What you need next is to recognize what triggered it. This will allow you to prime your reticular activators so you can watch for the trigger, rather than the habit itself. If the trigger is your spouse asking you to do the dishes, being on “the lookout” for that event will give you the chance to notice it and stop before you react in your normal anger.
Now if you know what you want to change and you know the habit you want to change and you know what triggers it, now all you need to do is decide how you’d rather behave.
If you try to get by without preparing a desired outcome you may end up ok, but science has shown that mental visualization of a behavior actually fires the same neural activity as behaving that way in the physical world.
So you can actually practice calmly responding to your spouse before being asked so those neural pathways are primed and ready to go.
Now the scene plays out like this:
Your spouse asks you to do the dishes. The emotional part of your brain starts to get angry because emotions fire before logical thought.
But…. Then your subconscious notices that you’re in this pattern you wanted to change and you have the ability to stop yourself (even if you’ve already started reacting poorly) and follow through with the new outcome you’ve been practicing mentally.
This is the power of our reticular activation system. It gives us the opportunity to be present and focus on our thoughts, feelings, and actions, so we can course-correct and train ourselves to repent and turn back to God.
That’s the whole point of all this, right?
Putting It All Together
Now that we have all of the pieces of the puzzle, let’s put it together to see the whole picture.
The idea is to start assessing your thoughts and behaviors for behaviors that are not in line with who you’d like to be in Christ. Anywhere in which the Holy Spirit prompts you to change (you feel convicted, you find yourself apologizing and desiring to change, but struggling to do so, etc).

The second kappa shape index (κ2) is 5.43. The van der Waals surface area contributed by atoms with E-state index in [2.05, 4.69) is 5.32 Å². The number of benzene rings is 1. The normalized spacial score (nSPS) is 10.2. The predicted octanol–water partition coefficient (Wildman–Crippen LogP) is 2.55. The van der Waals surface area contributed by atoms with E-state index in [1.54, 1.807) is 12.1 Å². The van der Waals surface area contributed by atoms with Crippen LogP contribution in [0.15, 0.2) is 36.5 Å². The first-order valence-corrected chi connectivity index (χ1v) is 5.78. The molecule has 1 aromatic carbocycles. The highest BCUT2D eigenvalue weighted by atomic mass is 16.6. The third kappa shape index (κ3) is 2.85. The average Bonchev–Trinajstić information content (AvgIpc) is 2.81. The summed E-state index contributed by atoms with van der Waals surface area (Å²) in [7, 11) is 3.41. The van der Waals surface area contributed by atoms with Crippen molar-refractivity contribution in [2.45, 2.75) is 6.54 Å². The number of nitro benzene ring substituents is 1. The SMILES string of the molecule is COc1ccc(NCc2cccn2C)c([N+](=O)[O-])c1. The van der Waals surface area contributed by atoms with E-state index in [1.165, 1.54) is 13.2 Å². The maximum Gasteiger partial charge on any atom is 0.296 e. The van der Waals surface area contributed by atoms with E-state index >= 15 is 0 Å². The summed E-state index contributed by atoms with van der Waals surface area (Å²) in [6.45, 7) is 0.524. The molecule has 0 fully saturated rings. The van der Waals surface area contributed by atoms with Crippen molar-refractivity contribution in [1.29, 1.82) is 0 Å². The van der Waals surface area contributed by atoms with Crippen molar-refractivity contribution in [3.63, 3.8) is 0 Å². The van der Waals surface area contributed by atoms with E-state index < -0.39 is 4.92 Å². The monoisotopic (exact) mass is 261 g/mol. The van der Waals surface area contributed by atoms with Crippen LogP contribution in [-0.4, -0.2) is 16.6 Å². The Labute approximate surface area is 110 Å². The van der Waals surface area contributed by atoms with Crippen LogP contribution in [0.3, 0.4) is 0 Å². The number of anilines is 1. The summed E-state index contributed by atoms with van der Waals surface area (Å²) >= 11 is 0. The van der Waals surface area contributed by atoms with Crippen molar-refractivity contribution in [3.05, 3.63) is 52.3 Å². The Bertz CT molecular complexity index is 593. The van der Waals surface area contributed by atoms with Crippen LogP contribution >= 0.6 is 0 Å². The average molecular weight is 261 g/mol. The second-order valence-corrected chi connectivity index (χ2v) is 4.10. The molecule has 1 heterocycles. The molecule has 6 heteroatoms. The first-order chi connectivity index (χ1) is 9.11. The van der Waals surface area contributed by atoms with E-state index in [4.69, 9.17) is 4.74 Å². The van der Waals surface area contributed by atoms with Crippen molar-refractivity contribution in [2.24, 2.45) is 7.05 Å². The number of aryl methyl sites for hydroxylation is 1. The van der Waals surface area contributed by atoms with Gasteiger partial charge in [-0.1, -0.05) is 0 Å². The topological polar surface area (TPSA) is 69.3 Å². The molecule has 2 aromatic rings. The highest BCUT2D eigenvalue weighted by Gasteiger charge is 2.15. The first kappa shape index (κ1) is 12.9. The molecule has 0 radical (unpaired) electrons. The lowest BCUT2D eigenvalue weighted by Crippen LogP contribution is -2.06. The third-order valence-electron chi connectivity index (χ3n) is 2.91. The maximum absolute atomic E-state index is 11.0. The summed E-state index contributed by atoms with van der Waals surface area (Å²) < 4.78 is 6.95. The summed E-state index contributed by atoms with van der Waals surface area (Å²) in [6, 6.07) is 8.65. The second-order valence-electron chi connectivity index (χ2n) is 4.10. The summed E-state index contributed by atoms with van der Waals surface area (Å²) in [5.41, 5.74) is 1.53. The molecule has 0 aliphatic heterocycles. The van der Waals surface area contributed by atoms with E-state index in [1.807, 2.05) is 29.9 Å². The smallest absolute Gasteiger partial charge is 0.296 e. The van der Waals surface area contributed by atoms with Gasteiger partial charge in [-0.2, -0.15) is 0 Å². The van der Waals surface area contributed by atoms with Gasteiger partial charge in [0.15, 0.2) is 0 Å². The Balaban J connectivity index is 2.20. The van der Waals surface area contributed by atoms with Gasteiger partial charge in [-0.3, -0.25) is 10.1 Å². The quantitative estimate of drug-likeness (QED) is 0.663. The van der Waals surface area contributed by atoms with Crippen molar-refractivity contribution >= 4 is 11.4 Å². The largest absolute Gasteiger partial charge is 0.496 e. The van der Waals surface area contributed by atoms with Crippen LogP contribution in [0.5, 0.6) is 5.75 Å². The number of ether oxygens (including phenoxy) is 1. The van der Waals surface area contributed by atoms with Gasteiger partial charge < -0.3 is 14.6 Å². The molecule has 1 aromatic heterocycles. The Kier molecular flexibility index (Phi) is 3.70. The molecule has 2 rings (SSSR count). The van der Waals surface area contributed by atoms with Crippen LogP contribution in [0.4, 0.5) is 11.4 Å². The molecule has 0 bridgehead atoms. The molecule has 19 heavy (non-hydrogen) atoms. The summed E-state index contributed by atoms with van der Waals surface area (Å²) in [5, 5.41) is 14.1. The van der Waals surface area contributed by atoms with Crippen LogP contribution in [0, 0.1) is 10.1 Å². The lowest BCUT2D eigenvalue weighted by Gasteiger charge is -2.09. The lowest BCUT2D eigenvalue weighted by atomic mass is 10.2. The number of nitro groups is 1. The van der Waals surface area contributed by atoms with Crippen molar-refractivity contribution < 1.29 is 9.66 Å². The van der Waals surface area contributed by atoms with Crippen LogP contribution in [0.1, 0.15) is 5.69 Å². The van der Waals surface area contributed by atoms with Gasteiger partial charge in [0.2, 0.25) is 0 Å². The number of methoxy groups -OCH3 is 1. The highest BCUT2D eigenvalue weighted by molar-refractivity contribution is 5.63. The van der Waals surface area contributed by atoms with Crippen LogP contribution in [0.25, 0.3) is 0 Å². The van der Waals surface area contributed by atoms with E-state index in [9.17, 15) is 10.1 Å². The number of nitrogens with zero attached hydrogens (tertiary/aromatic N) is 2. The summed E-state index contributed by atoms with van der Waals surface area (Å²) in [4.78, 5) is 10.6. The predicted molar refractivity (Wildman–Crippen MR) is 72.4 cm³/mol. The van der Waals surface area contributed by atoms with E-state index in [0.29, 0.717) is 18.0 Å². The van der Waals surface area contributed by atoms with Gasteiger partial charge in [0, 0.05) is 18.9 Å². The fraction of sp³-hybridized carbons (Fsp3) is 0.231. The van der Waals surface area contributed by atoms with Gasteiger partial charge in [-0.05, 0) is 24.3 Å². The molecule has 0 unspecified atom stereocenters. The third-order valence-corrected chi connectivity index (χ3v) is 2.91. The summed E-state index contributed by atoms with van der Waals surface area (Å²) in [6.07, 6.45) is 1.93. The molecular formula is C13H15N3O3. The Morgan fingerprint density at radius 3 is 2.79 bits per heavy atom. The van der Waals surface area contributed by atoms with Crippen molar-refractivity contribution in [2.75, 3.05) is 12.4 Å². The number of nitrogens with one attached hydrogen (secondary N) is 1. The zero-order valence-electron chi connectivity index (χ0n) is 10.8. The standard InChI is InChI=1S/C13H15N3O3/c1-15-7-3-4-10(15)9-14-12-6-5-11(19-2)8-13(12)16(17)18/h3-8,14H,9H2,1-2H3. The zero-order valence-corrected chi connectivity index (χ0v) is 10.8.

Write a list of the things that come to mind now, then add to it as you experience anything that you’d like to change, and anything else the Holy Spirit brings to mind. Number each one in sequential order.
Next to each line item, try to think of the things that trigger the thoughts or behaviors you wrote down.
Then, on a separate page, write out the thoughts or behaviors you’d like as a replacement for the negative ones, making sure to write the correlating numbers from the other page.
Lastly, pick 1-2 numbers to work on first. Pick one that happens most frequently and/or one that would be most impactful.
Trying to focus on too many at once will defeat the purpose. Write the 1 or 2 you’re working on down on a separate piece of paper and look at it every morning and night to keep it top of mind.
When the triggers occur, you’ll be on the lookout and your reticular activators will kick into gear to help you recognize the situation.
Don’t get discouraged if you catch it halfway into your normal negative pattern. It’s hard to change your second nature! Just stop whenever you recognize it and switch to the positive outcome you chose.
Rinse, lather, repeat.
Keep in mind that this is not a quick, silver-bullet solution. It will take time, and the more you want it, the more likely you are to see it through when times get tough.
Pay extra attention to when you’re hungry, angry, lonely, or tired (H.A.L.T). It will be extra hard to override the amygdala use your pre-frontal cortex to make logical decisions consciously.
Lastly, and most importantly, keep spending time with God! Set aside specific times throughout the day for prayer, even a couple of minutes, and stay consistent with it. Read your bible consistently as well, even just a few verses or a chapter.
The more time you spend with God, the more you will become familiar with His character and attributes, the more you will recognize His voice, and the more you will desire to be like Him. The more you want to be like him, the better you can endure in making these hard changes over time.